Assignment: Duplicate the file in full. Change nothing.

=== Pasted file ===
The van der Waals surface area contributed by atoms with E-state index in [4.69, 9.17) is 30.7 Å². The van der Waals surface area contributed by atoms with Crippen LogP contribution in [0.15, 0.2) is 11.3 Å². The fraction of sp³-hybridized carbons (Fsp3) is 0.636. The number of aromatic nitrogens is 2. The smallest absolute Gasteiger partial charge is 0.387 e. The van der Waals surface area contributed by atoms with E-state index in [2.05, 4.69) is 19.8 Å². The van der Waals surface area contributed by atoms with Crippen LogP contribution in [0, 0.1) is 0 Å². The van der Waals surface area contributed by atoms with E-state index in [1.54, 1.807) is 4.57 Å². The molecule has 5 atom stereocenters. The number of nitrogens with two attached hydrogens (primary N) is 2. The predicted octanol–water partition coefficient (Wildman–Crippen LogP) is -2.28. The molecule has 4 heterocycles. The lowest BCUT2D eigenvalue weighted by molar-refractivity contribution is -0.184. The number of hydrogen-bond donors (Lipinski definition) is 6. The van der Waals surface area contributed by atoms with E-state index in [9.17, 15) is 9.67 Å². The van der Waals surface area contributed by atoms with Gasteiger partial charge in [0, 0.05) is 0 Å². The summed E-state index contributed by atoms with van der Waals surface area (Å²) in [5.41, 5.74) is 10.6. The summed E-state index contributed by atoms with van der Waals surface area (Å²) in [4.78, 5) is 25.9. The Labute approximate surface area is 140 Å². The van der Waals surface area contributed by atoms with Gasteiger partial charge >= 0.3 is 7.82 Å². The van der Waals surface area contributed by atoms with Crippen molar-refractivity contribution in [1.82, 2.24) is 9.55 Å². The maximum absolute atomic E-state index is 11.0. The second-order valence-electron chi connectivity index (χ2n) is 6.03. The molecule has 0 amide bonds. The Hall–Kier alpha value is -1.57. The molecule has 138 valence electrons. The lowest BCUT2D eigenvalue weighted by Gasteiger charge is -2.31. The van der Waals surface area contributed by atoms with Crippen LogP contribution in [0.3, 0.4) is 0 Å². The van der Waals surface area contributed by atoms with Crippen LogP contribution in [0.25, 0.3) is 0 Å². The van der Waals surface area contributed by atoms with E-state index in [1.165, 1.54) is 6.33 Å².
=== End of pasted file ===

The van der Waals surface area contributed by atoms with E-state index in [4.69, 9.17) is 30.7 Å². The van der Waals surface area contributed by atoms with Crippen LogP contribution in [0.15, 0.2) is 11.3 Å². The fraction of sp³-hybridized carbons (Fsp3) is 0.636. The number of aromatic nitrogens is 2. The smallest absolute Gasteiger partial charge is 0.387 e. The van der Waals surface area contributed by atoms with E-state index in [2.05, 4.69) is 19.8 Å². The van der Waals surface area contributed by atoms with Crippen LogP contribution in [0, 0.1) is 0 Å². The van der Waals surface area contributed by atoms with E-state index in [1.54, 1.807) is 4.57 Å². The molecule has 5 atom stereocenters. The number of nitrogens with two attached hydrogens (primary N) is 2. The predicted octanol–water partition coefficient (Wildman–Crippen LogP) is -2.28. The molecule has 4 heterocycles. The lowest BCUT2D eigenvalue weighted by molar-refractivity contribution is -0.184. The number of hydrogen-bond donors (Lipinski definition) is 6. The van der Waals surface area contributed by atoms with E-state index in [9.17, 15) is 9.67 Å². The van der Waals surface area contributed by atoms with Gasteiger partial charge in [0, 0.05) is 0 Å². The summed E-state index contributed by atoms with van der Waals surface area (Å²) in [5.41, 5.74) is 10.6. The summed E-state index contributed by atoms with van der Waals surface area (Å²) in [4.78, 5) is 25.9. The Labute approximate surface area is 140 Å². The van der Waals surface area contributed by atoms with Gasteiger partial charge >= 0.3 is 7.82 Å². The van der Waals surface area contributed by atoms with Crippen molar-refractivity contribution in [1.82, 2.24) is 9.55 Å². The maximum absolute atomic E-state index is 11.0. The second-order valence-electron chi connectivity index (χ2n) is 6.03. The molecule has 0 amide bonds. The Hall–Kier alpha value is -1.57. The molecule has 138 valence electrons. The lowest BCUT2D eigenvalue weighted by Gasteiger charge is -2.31. The van der Waals surface area contributed by atoms with Crippen LogP contribution in [0.3, 0.4) is 0 Å². The van der Waals surface area contributed by atoms with Crippen LogP contribution in [0.25, 0.3) is 0 Å². The van der Waals surface area contributed by atoms with E-state index in [1.165, 1.54) is 6.33 Å².